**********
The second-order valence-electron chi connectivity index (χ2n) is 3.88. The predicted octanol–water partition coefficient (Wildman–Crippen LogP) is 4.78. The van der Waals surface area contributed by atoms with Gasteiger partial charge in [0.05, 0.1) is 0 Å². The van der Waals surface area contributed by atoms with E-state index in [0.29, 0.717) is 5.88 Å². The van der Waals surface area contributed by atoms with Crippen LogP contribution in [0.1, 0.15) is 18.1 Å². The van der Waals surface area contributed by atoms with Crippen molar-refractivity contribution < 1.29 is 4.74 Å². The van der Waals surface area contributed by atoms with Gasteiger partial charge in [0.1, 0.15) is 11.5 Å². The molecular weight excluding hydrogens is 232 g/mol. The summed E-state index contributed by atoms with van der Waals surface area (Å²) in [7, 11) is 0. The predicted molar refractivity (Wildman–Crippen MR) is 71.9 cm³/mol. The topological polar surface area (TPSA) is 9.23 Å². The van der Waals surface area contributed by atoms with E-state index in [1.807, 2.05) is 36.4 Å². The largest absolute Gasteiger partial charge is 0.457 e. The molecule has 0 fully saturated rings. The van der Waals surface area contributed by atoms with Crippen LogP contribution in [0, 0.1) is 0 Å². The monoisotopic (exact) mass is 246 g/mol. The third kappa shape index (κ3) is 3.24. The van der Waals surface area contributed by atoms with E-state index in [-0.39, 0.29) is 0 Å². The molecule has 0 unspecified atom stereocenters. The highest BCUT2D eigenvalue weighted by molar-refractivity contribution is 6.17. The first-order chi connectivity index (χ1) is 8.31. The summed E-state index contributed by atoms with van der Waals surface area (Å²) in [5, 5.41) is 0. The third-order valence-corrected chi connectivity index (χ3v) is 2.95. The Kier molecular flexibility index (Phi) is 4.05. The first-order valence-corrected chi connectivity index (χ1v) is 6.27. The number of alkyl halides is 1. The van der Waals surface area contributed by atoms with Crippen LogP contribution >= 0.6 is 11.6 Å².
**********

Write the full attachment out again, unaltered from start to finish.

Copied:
The second-order valence-electron chi connectivity index (χ2n) is 3.88. The predicted octanol–water partition coefficient (Wildman–Crippen LogP) is 4.78. The van der Waals surface area contributed by atoms with Gasteiger partial charge in [0.05, 0.1) is 0 Å². The van der Waals surface area contributed by atoms with E-state index in [0.29, 0.717) is 5.88 Å². The van der Waals surface area contributed by atoms with Crippen LogP contribution in [0.1, 0.15) is 18.1 Å². The van der Waals surface area contributed by atoms with Crippen molar-refractivity contribution < 1.29 is 4.74 Å². The van der Waals surface area contributed by atoms with Gasteiger partial charge in [0.1, 0.15) is 11.5 Å². The molecular weight excluding hydrogens is 232 g/mol. The summed E-state index contributed by atoms with van der Waals surface area (Å²) in [7, 11) is 0. The predicted molar refractivity (Wildman–Crippen MR) is 71.9 cm³/mol. The topological polar surface area (TPSA) is 9.23 Å². The van der Waals surface area contributed by atoms with E-state index in [1.807, 2.05) is 36.4 Å². The largest absolute Gasteiger partial charge is 0.457 e. The molecule has 0 fully saturated rings. The van der Waals surface area contributed by atoms with Crippen LogP contribution in [0, 0.1) is 0 Å². The monoisotopic (exact) mass is 246 g/mol. The third kappa shape index (κ3) is 3.24. The van der Waals surface area contributed by atoms with E-state index in [-0.39, 0.29) is 0 Å². The molecule has 0 unspecified atom stereocenters. The highest BCUT2D eigenvalue weighted by molar-refractivity contribution is 6.17. The first-order chi connectivity index (χ1) is 8.31. The summed E-state index contributed by atoms with van der Waals surface area (Å²) in [5, 5.41) is 0. The third-order valence-corrected chi connectivity index (χ3v) is 2.95. The Kier molecular flexibility index (Phi) is 4.05. The first-order valence-corrected chi connectivity index (χ1v) is 6.27. The number of alkyl halides is 1. The van der Waals surface area contributed by atoms with Crippen LogP contribution >= 0.6 is 11.6 Å².